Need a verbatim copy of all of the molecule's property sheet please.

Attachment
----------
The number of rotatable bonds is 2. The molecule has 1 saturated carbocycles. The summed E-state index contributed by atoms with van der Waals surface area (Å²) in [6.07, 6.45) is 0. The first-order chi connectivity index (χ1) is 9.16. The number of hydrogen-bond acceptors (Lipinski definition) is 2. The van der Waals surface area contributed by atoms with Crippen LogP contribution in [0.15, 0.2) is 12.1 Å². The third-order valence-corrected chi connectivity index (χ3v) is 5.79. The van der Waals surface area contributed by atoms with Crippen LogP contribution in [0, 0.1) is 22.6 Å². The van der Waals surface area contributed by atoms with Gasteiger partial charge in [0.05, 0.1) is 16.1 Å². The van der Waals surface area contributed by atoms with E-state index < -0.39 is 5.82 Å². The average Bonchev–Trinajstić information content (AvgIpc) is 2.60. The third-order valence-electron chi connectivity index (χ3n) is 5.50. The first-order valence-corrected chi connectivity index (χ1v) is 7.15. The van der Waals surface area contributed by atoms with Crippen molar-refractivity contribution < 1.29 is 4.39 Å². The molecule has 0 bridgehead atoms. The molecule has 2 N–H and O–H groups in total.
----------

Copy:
The number of rotatable bonds is 2. The molecule has 1 saturated carbocycles. The summed E-state index contributed by atoms with van der Waals surface area (Å²) in [6.07, 6.45) is 0. The first-order chi connectivity index (χ1) is 9.16. The number of hydrogen-bond acceptors (Lipinski definition) is 2. The van der Waals surface area contributed by atoms with Crippen LogP contribution in [0.15, 0.2) is 12.1 Å². The third-order valence-corrected chi connectivity index (χ3v) is 5.79. The van der Waals surface area contributed by atoms with Crippen LogP contribution in [0, 0.1) is 22.6 Å². The van der Waals surface area contributed by atoms with Gasteiger partial charge in [0.05, 0.1) is 16.1 Å². The van der Waals surface area contributed by atoms with E-state index < -0.39 is 5.82 Å². The average Bonchev–Trinajstić information content (AvgIpc) is 2.60. The third-order valence-electron chi connectivity index (χ3n) is 5.50. The first-order valence-corrected chi connectivity index (χ1v) is 7.15. The van der Waals surface area contributed by atoms with Crippen molar-refractivity contribution < 1.29 is 4.39 Å². The molecule has 0 bridgehead atoms. The molecule has 2 N–H and O–H groups in total.